Irinotecan/Thalidomide in Metastatic Colorectal Cancer

OncologyONCOLOGY Vol 16 No 4
Volume 16
Issue 4

The prognosis for patients with metastatic colorectal cancer is poor. Use of irinotecan (CPT-11, Camptosar) results in modest response rates of approximately 20% in refractory patients diagnosed with this advanced stage of disease and offers a side-effect profile that improves on that of previous standard treatments.

ABSTRACT: The prognosis for patients with metastatic colorectal cancer is poor. Use ofirinotecan (CPT-11, Camptosar) results in modest response rates of approximately20% in refractory patients diagnosed with this advanced stage of disease andoffers a side-effect profile that improves on that of previous standardtreatments. Thalidomide (Thalomid) has antiangiogenic properties, andangiogenesis has been shown to influence the outcome of colon cancer patients. Agood response rate and acceptable tolerability regarding gastrointestinaleffects were demonstrated in a pilot study of the irinotecan/thalidomidecombination in patients with metastatic colorectal cancer. This combination isbeing assessed at the University of Arkansas for Medical Sciences as second-linetherapy in a phase II trial. Patients with metastatic colorectal cancer arereceiving 350 mg/m² of irinotecan every 3 weeks plus 400 mg/m²/d of thalidomide.Preliminary response and safety data are presented for 18 enrolled patients.[ONCOLOGY 16(Suppl 3):23-26, 2002]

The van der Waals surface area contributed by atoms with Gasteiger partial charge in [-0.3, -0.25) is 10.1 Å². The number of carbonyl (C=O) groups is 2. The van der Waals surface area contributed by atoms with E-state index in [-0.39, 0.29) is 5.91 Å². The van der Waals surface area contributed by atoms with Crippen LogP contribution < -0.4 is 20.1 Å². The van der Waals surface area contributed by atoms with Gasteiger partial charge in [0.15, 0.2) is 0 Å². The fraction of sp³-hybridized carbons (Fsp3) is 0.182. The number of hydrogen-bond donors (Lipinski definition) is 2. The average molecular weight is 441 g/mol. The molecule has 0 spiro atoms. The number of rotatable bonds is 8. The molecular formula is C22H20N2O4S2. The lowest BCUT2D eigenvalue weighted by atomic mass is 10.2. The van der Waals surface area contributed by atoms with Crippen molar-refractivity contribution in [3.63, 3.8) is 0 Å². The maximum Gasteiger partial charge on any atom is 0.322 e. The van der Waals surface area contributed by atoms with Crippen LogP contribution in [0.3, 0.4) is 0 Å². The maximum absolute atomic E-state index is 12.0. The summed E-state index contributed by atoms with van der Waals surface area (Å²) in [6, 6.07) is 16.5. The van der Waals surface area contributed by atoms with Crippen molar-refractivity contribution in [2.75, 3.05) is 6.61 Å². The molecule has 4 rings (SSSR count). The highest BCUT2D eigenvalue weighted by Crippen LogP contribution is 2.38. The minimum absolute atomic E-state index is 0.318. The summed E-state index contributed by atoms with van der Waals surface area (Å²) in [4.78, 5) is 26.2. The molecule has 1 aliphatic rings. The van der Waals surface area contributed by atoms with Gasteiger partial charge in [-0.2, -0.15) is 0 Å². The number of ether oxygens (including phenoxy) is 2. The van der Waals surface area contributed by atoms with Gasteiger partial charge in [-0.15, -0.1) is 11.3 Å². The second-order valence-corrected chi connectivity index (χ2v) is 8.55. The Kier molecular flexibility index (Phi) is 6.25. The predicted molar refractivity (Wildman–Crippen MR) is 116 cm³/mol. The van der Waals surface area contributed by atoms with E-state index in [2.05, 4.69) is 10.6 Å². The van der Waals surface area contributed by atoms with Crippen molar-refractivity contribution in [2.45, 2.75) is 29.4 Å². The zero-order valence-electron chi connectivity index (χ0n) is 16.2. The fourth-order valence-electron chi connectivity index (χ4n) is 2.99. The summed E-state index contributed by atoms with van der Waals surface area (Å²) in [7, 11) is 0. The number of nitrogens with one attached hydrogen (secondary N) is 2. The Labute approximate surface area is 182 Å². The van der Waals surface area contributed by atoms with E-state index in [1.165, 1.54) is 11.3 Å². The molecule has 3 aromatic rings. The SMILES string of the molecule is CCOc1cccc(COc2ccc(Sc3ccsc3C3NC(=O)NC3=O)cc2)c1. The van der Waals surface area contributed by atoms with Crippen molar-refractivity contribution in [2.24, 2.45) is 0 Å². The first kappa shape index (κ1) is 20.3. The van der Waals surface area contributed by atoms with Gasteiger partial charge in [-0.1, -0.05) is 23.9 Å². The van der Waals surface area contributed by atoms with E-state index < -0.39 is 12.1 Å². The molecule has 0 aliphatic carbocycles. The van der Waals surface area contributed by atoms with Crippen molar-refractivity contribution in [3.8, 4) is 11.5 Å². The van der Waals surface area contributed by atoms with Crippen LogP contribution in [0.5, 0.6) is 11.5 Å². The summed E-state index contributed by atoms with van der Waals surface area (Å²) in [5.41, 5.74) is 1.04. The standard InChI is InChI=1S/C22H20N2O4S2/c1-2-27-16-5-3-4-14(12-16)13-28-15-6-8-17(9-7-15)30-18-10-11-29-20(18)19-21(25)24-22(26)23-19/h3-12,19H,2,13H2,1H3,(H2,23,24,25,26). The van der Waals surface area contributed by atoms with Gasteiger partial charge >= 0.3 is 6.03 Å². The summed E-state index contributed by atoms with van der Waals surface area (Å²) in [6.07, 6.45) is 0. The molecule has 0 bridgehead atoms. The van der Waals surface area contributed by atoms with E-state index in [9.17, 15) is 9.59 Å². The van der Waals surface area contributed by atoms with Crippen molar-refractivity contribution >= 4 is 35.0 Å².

Patients with metastatic colorectal cancer have a poor prognosis—median survival time is described as being 12 to 18 months. The definitivetherapy for colorectal cancer is surgery, which can be curative for diseasestages I, II, and III. Chemotherapy or radiation therapy has a limited role,providing survival benefit in the adjuvant setting and palliation in themetastatic setting. For nearly 40 years, fluorouracil (5-FU) has been the onlyagent that has produced a response rate of approximately 20% in patients withmetastatic colorectal cancer.[1] However, complete responses with 5-FU are rare.

5-FU is associated with a modest survival benefit in metastatic colorectalcancer patients in the adjuvant and metastatic settings. Various agents havebeen combined with 5-FU in attempts to improve response rates. Such agentsinclude leucovorin, which binds to the ternary complex of 5-FU, and levamisole (Ergamisole),an anthelminthic with immunomodulatory properties. 5-FU can be administered invarious ways—on a weekly schedule, via continuous infusion, on a high-doseweekly schedule, and as outlined by the popular Mayo Clinic regimen. Eachregimen induces different response rates, but none has demonstrated a survivalbenefit over another.